Although the kitchen and dining halls are not under rabbinic supervision, our Hillel Rabbi Sandra Lawson and Professor Rabbi Geoffrey Claussen have met with Elon Dining and reviewed recipes, ingredients, and food preparation procedures. Grab-and-go kosher options are also available in select dining halls.

The Sklut Hillel Center boasts a dairy kitchen (meat-free), where students can come and grab delicious foods from the stocked pantry and fridge. This food is provided free of charge to our students thanks to the “Fill the Fridge” campaign supported by generous Jewish parents. Hillel also has an outdoor grill used to prepare kosher meat.

During Passover, the main dining halls offer matza and kosher-for-Passover style foods, and Elon Dining Services chefs also prepare strictly kosher-for-Passover home-cooked meals at the Sklut Hillel Center in our carefully kashered kitchen.

How does Jewish Life celebrate holidays?

Our campus Hillel community marks the Jewish Holidays, including Rosh Hashanah, Yom Kippur, Sukkot, Simchat Torah, Purim, Yom HaShoah, Yom HaAtzmaut (Israel Independence Day), and Passover.

Jewish students at Elon University celebrate the High Holidays together, free of charge, in a welcoming environment. This year, we are planning engaging virtual services and physically-distanced activities that celebrate our traditions and create new ones. Our prayer services represent the vibrant spectrum of Judaism on our campus, and there are always plenty of opportunities for student participation..At Elon, Jewish students and community members observe and celebrate together.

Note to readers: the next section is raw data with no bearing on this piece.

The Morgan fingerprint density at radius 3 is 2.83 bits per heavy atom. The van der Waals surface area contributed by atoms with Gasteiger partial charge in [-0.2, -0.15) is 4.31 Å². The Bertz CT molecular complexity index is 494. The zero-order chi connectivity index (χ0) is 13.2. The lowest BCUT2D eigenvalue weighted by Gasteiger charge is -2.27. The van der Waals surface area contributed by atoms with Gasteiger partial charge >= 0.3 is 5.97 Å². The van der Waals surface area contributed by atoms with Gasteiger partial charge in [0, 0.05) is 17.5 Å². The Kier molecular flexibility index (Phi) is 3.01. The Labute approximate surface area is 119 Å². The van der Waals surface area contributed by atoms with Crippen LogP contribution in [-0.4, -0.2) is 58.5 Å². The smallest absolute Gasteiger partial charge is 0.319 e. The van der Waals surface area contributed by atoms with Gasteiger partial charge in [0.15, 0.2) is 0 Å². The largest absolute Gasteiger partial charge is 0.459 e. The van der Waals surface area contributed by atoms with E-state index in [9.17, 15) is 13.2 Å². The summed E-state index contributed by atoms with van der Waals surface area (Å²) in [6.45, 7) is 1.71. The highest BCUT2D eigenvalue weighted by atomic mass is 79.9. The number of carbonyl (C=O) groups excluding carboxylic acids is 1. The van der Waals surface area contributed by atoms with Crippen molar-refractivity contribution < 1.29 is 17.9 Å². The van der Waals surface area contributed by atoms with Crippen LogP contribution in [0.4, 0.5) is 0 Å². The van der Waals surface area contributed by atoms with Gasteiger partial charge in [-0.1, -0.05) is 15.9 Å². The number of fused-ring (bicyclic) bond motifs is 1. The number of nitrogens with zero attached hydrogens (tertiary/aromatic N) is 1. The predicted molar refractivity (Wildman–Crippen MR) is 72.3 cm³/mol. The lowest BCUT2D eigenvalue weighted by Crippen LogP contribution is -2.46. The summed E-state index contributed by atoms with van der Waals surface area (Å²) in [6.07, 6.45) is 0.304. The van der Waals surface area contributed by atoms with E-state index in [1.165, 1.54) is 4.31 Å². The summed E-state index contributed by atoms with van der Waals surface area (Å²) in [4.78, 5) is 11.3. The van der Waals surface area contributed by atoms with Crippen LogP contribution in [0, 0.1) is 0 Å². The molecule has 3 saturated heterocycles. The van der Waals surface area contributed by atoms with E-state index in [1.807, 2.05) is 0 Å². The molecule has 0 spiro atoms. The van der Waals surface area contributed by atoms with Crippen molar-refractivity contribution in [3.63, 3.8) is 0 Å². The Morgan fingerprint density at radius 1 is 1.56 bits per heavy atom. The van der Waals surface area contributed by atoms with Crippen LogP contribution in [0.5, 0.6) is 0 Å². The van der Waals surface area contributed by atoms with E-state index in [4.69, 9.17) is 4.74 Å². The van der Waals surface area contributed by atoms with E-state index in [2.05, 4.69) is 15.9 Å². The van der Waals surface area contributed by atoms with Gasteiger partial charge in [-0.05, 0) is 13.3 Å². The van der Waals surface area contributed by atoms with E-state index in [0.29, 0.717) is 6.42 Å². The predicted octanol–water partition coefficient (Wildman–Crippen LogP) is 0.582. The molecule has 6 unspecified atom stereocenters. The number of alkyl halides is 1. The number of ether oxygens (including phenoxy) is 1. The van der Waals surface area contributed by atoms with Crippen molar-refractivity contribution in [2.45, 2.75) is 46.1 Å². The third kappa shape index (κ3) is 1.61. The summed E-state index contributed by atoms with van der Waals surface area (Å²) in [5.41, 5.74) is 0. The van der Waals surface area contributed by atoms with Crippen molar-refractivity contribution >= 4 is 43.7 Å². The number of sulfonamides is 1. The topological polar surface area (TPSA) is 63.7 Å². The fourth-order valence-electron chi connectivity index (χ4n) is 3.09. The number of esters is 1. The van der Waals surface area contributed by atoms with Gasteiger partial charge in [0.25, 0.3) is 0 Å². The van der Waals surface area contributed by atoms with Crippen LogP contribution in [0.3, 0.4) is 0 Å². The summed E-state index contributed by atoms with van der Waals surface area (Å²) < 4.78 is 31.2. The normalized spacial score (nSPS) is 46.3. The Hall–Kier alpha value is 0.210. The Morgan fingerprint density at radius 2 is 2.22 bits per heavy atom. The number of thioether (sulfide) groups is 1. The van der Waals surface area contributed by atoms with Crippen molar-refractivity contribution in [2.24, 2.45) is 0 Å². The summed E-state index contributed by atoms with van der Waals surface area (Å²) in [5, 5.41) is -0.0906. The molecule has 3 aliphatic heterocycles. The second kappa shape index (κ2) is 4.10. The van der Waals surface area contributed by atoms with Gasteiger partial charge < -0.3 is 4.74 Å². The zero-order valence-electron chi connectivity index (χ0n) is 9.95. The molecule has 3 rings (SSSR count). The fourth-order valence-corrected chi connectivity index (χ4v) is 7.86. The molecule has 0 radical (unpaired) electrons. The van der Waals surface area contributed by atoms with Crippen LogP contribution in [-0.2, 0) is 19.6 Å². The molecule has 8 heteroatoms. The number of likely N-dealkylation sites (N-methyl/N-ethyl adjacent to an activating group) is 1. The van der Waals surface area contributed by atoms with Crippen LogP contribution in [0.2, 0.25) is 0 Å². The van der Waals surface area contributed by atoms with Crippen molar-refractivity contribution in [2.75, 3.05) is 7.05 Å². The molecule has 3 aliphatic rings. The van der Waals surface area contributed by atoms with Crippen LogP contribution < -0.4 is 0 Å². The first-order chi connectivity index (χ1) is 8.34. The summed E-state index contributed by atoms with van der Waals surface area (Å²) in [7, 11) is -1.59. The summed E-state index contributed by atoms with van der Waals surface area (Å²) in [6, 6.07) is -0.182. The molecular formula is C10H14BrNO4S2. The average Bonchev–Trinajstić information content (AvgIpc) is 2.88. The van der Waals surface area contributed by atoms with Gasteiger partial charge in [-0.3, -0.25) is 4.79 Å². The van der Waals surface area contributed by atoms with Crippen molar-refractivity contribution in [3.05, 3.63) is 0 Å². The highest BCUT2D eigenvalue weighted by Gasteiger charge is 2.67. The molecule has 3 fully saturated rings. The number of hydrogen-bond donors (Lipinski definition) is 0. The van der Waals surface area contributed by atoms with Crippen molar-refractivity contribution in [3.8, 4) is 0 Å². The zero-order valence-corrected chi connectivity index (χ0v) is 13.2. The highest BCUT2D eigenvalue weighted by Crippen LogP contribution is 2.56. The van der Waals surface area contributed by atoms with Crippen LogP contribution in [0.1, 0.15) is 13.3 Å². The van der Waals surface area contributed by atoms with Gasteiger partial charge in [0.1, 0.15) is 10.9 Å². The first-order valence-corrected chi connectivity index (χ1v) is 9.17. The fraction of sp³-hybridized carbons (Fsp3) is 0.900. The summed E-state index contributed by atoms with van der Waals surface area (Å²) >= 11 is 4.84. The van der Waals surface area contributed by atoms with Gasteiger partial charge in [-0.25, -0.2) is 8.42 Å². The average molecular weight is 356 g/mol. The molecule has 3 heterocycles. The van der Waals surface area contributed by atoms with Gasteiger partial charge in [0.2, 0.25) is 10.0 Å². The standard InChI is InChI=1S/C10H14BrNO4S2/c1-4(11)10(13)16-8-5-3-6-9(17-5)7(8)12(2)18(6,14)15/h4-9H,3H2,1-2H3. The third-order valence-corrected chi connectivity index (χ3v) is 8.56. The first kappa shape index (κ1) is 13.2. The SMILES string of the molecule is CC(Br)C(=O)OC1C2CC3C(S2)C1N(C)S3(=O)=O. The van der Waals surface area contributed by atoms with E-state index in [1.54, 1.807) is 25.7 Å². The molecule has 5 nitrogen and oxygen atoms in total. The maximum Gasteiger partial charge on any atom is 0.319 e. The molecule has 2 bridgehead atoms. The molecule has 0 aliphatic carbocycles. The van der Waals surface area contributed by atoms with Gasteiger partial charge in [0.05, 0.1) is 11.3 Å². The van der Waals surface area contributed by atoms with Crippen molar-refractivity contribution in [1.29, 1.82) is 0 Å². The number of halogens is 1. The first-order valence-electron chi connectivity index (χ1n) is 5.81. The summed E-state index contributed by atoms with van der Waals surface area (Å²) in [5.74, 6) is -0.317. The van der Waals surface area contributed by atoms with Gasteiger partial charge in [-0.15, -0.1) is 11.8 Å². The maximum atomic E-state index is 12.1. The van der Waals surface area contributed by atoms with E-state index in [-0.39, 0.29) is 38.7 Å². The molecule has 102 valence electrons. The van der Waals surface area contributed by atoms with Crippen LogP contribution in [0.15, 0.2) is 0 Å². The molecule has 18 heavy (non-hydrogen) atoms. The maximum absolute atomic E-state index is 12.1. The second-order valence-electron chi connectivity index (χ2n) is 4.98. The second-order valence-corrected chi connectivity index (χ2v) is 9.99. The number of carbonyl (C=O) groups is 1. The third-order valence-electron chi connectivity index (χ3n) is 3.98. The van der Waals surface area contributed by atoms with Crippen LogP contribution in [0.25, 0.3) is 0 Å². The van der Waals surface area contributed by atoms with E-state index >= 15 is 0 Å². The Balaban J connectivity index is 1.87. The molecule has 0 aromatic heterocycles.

Passover is our largest campus holiday event. Together, led by our students, we mark our annual community journey from slavery to freedom in new and creative ways, and with voices lifted in song.

Can I be excused from classes on Jewish Holidays?

Yes – of course, you can miss class for Jewish holidays. According to University policy, absence from class due to observance of a religious holiday is considered an excused absence. Students are required to fill out the Religious Observance Notification Form in advance, and discuss with their instructors when and how any missed assignments will be made up. If you have any questions about this process, the Jewish Life team will be happy to help!